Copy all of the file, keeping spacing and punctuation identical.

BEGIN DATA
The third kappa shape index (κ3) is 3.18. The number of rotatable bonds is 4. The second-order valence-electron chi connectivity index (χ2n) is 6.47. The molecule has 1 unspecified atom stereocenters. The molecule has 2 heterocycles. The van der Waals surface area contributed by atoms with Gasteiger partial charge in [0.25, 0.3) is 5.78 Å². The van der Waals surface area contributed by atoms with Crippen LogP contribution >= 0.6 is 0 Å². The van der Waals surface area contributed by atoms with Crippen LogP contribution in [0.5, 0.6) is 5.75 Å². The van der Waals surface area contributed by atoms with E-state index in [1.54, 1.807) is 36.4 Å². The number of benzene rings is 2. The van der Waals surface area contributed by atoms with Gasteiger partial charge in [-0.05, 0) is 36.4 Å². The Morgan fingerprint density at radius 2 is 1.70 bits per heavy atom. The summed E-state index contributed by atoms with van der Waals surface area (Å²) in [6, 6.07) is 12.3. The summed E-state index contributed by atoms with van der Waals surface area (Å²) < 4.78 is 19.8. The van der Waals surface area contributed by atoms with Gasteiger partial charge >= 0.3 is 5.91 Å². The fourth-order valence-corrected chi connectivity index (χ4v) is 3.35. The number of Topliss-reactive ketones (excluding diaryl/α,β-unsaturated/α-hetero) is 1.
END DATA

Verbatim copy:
The third kappa shape index (κ3) is 3.18. The number of rotatable bonds is 4. The second-order valence-electron chi connectivity index (χ2n) is 6.47. The molecule has 1 unspecified atom stereocenters. The molecule has 2 heterocycles. The van der Waals surface area contributed by atoms with Gasteiger partial charge in [0.25, 0.3) is 5.78 Å². The van der Waals surface area contributed by atoms with Crippen LogP contribution >= 0.6 is 0 Å². The van der Waals surface area contributed by atoms with Crippen LogP contribution in [0.5, 0.6) is 5.75 Å². The van der Waals surface area contributed by atoms with E-state index in [1.54, 1.807) is 36.4 Å². The number of benzene rings is 2. The van der Waals surface area contributed by atoms with Gasteiger partial charge in [-0.05, 0) is 36.4 Å². The Morgan fingerprint density at radius 2 is 1.70 bits per heavy atom. The summed E-state index contributed by atoms with van der Waals surface area (Å²) in [6, 6.07) is 12.3. The summed E-state index contributed by atoms with van der Waals surface area (Å²) < 4.78 is 19.8. The van der Waals surface area contributed by atoms with Gasteiger partial charge >= 0.3 is 5.91 Å². The fourth-order valence-corrected chi connectivity index (χ4v) is 3.35. The number of Topliss-reactive ketones (excluding diaryl/α,β-unsaturated/α-hetero) is 1.